She feeling that perhaps it was some nefarious conspiracy headed by the chamber of commerce to hoodwink innocent tourists into believing that they had entered the last bastion of Norman Rockwell's America by planting out-of-work actors on the city buses and streets to behave like something in a Frank Capra movie thereby ensuring future visits by rubes who would then believe San Francisco is an earthly nirvana to be experienced again and again. (Have I mentioned that tourism is currently the number one industry in San Francisco? All of our techy young upstarts who own all those start-up companies that are gentrifying San Francisco's few gritty neighborhoods notwithstanding?).

Or worse, that the Board of Supervisors or some other governing body in cahoots with Eli Lilly had drugged the citizenry by placing large but not lethal doses of Prozac or some other anti-depressant in the drinking water in order to conduct long-term, large-scale studies of the drug's effect on the various populations of would-be users.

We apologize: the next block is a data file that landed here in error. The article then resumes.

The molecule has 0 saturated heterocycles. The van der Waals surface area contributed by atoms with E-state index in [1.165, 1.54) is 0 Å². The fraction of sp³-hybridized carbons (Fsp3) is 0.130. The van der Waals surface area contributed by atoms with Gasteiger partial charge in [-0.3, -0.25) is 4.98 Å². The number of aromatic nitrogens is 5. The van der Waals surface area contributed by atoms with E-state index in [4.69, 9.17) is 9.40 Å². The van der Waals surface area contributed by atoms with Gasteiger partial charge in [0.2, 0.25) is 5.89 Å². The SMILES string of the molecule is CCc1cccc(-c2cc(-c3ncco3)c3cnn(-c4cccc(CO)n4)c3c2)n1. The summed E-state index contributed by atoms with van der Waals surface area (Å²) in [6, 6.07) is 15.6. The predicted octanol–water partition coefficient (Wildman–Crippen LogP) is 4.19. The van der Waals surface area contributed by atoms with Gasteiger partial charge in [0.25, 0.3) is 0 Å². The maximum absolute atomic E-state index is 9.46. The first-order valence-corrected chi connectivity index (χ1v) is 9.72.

Try though I might to explain the purely altruistic motives of the good citizens by the bay, our friends would only shake their heads, smile sadly and say, "They're so weird!". It was said gently, without rebuke, as though San Franciscans were to be more pitied than censured.

Maybe, we are.

I say we because after several years of living here, I, too, find myself almost irresistibly drawn to people with puzzled looks who are carrying maps and wearing Bermuda shorts. God help me!! Move over Stepford, USA, make room for Baghdad by the Bay! I still despise taking pictures of tourists, however, especially whilst I am trying to hike along Crissy Field, think beautiful thoughts and enjoy the stunning bay view (so that aspect of my former NYC street cred remains untarnished).

Well, in honor of our friends' experiences as tourists in the sweet and easy-going town of San Francisco, I offer for your consumption a uniformly easy to make dessert, west-coast style:

San Francisco Treats: Double Chocolate Almond Biscotti with Dried Cherries


These biscotti evoke one of the favorite tourist spots in San Francisco: North Beach with its Italian-American heritage and its cafes/coffee shops that were once the home and work place of the famed beat generation poets.

Columbus Avenue. Washington Square Park. City Light Bookstore. Jack Kerouac Street.